We all know that one dreamer who threw caution (and their student loan) to the wind and decided to study theatre, anthropology, or the very vaguely named ‘liberal arts’. Despite being warned against the challenges of finding a job in an over-saturated graduate market and a low chance of return on investment – not to mention, hearing that incredibly witty, ‘So, I heard McDonald’s is hiring’ comment – there are a select few who stumbled out of academia and into Tiqets with a ‘useless degree’ worth talking about.

What did you study and why did you pursue it?

Callum (Copywriter): History. Pure unadulterated history.

I studied history (mainly modern), because I had an inspirational teacher. When someone is able to make something so interesting, and talk about it with such passion, you don’t want that to be the end of your time learning about it. It also made sense to play to my strengths. I had a natural flair for history and thought it was smarter to pursue something I had an interest in rather than grinding out exam resits in other subjects with the goal of completing a degree I might have doubts about later.

Liam (Copywriter): Sports Journalism.

I did a degree in Sports Journalism because A.) I love sports, and B.) writing was the only thing – apart from a rapidly dwindling dream of being a sportsman – that seemed like a viable, enjoyable career choice.

We studied everything from documentary filmmaking to libel law. We were tutored by seasoned writers with decades of experience writing for national newspapers, who between themselves had written hundreds of books, ranging from biographies of world champion boxers to exposés of corruption in FIFA.

Mick (Copy Editor): English.

I changed my degree from Computer Science to English, after deciding that I would rather do what makes me happy. Reading and writing were always my favorite things to do. Also, I accidentally started a small fire in my electronics course.

I mostly saw my degree as a great excuse to read as many books as possible while still ‘moving forward’ in some way. I also think it’s crucial to pursue things you actually like doing, and are good at, as much as possible.

Oscar (Copywriter): Cultural anthropology and philosophy.

As a kid, I was always diverted by the big questions about life, the universe, and everything. It’s an old-fashioned idea, but I genuinely valued pursuing knowledge for its own sake, rather than as part of some practical plan. So I chose the thing that made my brain feel fizzy.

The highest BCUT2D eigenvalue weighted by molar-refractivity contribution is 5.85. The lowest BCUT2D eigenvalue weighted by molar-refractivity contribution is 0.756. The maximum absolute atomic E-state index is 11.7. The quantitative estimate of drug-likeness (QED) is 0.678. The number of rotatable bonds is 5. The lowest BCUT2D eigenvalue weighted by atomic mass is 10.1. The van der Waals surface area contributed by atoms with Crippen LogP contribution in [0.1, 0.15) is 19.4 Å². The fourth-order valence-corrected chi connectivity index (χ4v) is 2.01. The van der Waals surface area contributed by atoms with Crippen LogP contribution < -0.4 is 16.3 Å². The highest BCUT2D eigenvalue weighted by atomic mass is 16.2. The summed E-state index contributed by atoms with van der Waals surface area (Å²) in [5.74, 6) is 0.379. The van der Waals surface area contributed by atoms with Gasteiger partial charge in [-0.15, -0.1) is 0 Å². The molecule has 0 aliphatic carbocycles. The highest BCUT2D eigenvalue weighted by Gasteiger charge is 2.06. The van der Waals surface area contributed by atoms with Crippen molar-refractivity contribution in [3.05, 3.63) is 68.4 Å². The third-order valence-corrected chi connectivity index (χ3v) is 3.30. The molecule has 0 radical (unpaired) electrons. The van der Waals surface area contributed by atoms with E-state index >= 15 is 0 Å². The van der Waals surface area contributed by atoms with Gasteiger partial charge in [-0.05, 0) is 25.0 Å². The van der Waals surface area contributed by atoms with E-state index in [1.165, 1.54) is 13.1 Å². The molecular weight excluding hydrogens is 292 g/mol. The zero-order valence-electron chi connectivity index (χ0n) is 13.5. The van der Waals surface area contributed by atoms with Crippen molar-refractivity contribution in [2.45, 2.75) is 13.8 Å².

Despite my narrow job prospects as a philosophical anthropologist in a global financial crash, I found solace in the fact that I was probably better positioned to reconcile myself to the inherent meaninglessness of existence than the people who studied business, accounting, and engineering, who were also out of work.

What are some misconceptions about your degrees?

Callum: That after history, there’s nothing else to do but teach. Or, use it as a gateway degree to law.

Liam: That we sat around talking about the weekend’s football results and writing mock match reports while drinking copious amounts of beer. This is all true, but there was a little bit more to it than that.

Journalism was always seen as a vocation rather than something which needed studying. My course was even the focus of a poorly researched news special in the UK about degrees which aren’t worth the money and are poorly taught. We all watched it together in the lecture hall and laughed!

Mick: That it’s ‘useless’. Skills like critical thinking and writing are crucial in so many professions and transfer well across the board. The other misconception is that you’ll end up working at McDonald’s, or that there are no career opportunities. My degree has helped me find work in three different countries, and let me travel through Japan for two years.

Oscar: The most common questions I got were “Are you going to work in a philosophy factory?”, or “Would you like fries with that?”, and disturbingly often “What’s anthropology?”

Arts degrees are notorious for being incredibly tautological. What’s the most ridiculous course material you ever encountered?

Callum: That Lee Harvey Oswald acted alone. Pish-posh!

Mick: In English – and probably humanities as a whole – being verbose and inaccessible is often mistaken for being intelligent. It leads to a lot of unreadable garbage.